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Duane Gorman, Gorman Controls

Maximizing Profit Depends on Managing Suberization

Ensuring optimal suberization when tubers enter storage allows a crop to maintain maximum quality and weight with minimum loss to disease, ultimately translating to maximum profit.

Despite high-tech equipment and careful attention, some tubers inevitably become wounded or bruised during harvest. Once damage occurs, a tuber begins to heal by synthesizing and then depositing a waterproof layer of suberin, an essential plant biopolymer, on the wounded cell walls. The suberin is nature’s way of protecting the tuber from moisture loss and reducing its susceptibility to bacterial and fungal attack. Producers who understand and support this biological process will best protect their harvest’s return.

The rate at which a tuber seals a wound depends on crop maturity, variety, and temperature; the level of bruising/wound damage; and the oxygen level, carbon dioxide (C02) levels and relative humidity in storage. In order to allow tubers to heal quickly and fully, a producer must control and balance all storage variables.

Tubers, especially suberizing tubers, consume significant oxygen and exhaust significant C02. Therefore, the first priority to optimize the wound healing process is adequate ventilation.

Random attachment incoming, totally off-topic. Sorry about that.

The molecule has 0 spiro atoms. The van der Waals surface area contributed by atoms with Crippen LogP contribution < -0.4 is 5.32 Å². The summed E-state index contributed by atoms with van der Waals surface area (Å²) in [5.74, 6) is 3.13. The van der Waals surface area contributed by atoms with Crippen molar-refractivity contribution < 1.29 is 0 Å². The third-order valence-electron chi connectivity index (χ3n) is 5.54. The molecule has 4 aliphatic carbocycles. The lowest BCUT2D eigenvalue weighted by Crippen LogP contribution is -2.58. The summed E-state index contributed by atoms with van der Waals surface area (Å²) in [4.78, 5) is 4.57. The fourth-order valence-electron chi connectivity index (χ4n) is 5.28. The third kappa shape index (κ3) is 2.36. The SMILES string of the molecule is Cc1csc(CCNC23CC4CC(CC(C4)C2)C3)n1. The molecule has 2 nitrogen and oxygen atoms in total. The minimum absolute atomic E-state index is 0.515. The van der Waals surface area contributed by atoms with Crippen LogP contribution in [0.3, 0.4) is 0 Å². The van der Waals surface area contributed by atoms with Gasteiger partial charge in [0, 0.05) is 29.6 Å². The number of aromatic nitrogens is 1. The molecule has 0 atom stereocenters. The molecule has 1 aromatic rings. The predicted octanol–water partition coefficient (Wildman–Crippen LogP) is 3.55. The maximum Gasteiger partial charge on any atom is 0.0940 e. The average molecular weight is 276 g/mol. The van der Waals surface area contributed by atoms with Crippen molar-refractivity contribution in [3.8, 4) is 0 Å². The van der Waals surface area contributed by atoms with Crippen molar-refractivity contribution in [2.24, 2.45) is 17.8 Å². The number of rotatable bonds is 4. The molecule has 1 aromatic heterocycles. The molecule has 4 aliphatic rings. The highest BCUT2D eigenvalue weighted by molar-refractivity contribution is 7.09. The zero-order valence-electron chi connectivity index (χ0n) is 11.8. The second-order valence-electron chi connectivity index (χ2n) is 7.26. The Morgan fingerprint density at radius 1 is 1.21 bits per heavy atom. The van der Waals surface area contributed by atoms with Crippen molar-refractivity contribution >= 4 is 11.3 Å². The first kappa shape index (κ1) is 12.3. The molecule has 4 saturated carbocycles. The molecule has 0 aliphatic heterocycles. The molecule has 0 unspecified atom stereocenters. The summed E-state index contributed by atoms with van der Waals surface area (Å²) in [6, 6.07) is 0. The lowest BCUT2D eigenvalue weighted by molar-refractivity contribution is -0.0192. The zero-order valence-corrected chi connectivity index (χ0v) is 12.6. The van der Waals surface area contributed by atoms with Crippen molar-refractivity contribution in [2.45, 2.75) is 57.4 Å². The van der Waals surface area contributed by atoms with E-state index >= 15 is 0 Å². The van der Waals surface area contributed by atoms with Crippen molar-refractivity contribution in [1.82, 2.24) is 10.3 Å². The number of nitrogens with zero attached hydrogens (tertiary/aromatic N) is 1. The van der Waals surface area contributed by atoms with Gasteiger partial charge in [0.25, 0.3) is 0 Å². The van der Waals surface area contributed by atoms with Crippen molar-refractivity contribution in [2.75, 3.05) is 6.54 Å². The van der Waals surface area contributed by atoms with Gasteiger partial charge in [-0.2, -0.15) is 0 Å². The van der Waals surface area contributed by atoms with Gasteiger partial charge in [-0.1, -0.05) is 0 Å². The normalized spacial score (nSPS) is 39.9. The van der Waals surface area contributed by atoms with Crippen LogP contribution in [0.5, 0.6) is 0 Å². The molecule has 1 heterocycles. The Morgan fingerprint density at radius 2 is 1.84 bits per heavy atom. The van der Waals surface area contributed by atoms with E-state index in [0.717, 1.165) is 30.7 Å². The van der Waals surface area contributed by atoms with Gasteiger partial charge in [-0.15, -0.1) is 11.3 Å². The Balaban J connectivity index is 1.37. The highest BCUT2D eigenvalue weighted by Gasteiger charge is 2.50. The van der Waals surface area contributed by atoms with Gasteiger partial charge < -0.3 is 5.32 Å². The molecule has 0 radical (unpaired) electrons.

Second, manage temperature. Successful suberization requires a temperature of 50 to 55°F for 14 days. If tubers go into storage cooler than 50 to 55°F, raise their temperature by no more than two degrees per day to control condensation. Begin counting the 14 day suberization term when the temperature reaches 50 F.

Though suberization occurs much faster at 65 to 70°F, the associated jump in disease risk makes the higher temperature risky and not recommended. As such, if tubers enter storage warmer than 50 to 55°F, bring their temperature down in a managed and consistent manner. Ensure ventilation air is no more than three to five degrees lower than the tubers’ temperature. Begin counting the 14 day suberization term as soon as the tubers enter storage, as suberization will occur as the temperature drops to the target range.

Though it might seem counter-intuitive, dry wounds are not well-healed wounds. The ideal relative humidity for suberization is 95 per cent, since high humidity allows a wound to seal without the intact cells below drying out. Farmers battling moderate to high disease pressure might choose to ventilate at a slightly lower 85 to 90 per cent humidity. Regardless of how severe your disease issues, do not ventilate at lower than 80 per cent humidity.

And finally, a low-tech trick: if you’d like to monitor how your crop’s wounds are healing, make it easy to actually see the process. Cut a few potatoes in half, set them in an accessible area in your storage shed and watch to see how the wound closes over. Your intimate understanding of how suberization is unfolding in your storage area is the biggest key to making sure it occurs in a controlled and efficient manner.

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